ARCS scholar Sarah Neshat experienced her first thrill of science in an after-school program at her Oakland middle school. “I distinctly recall learning about nanotechnology and electric circuits as a 13-year old while soldering things together,” she says.
She credits Techbridge, the nonprofit program that focuses on getting young, underrepresented girls interested in STEM for her passion today.
“I spent the first few years of my life learning English alongside my parents, and became the family translator, from government letters in the mail to parent-teacher conferences,” she says.
Programs such as TechBridge and CollegeTrack “helped me immensely in finding my passions and laying the groundwork for my education.”
|ARCS Scholar Sarah Neshat|
Today, Neshat is a PhD Candidate in Biomedical Engineering from Johns Hopkins University. “As a woman of color and a first-generation high school and college graduate in my family, I am very excited to break barriers during my biomedical engineering career,” she says.
Her goal is to take current scientific technology and expand it to design gene therapies. These therapies can engineer the immune system to both “stimulate and clear tumors or suppress and prevent autoimmune disease progression,” she says.
“Recent novel RNA delivery biotechnologies have the potential to impact medicine and are being investigated in clinical trials,” she explains. Some of those biotechnologies in the clinic include the current FDA-approved Moderna and Pfizer/BioNTech mRNA SARS-CoV-2 vaccine. According to Neshat, these vaccines set the precedent for subsequent gene delivery methodologies.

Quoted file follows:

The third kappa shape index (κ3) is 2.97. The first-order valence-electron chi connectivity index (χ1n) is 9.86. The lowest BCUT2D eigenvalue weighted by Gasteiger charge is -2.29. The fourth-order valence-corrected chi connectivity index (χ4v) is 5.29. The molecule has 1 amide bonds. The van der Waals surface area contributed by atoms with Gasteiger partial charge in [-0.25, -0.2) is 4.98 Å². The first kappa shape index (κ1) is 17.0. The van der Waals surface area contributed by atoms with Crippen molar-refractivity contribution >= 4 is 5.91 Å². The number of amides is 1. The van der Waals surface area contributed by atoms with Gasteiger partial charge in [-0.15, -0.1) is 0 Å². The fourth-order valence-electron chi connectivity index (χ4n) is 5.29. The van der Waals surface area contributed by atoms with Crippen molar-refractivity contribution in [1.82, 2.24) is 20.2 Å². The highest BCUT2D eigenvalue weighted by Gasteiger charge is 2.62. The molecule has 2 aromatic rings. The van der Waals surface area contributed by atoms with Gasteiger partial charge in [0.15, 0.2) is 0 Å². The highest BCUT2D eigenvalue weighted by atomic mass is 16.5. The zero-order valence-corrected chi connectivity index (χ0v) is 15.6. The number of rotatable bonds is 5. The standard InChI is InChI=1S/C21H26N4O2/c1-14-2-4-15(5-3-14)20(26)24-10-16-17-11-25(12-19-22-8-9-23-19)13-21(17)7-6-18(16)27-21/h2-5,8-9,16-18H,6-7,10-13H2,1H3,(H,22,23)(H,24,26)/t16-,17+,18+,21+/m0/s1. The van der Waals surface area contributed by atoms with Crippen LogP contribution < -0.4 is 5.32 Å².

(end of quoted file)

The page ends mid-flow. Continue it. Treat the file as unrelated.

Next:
“This area of research excites me immensely,” Neshat says.
Recalling the experiences from her past, Neshat and a peer founded a program that aims to increase diversity in biomedical programs. They named it the John Hopkins University Biomedical Engineering Application Assistance Program, and it provides mentorship and guidance to potential applicants.
She also serves on a Johns Hopkins committee on equity, diversity, and inclusion in the graduate program and, in her spare time, mentors undergraduate students in the lab.
Knowing the power of community support, Neshat appreciates the ARCS award. “I’m particularly excited to use the ARCS award to attend an international conference specialized to my research interests. This will allow me to network with potential future employers and mentors while disseminating my ideas, improving my communication skills, and receiving experimental feedback,” she says.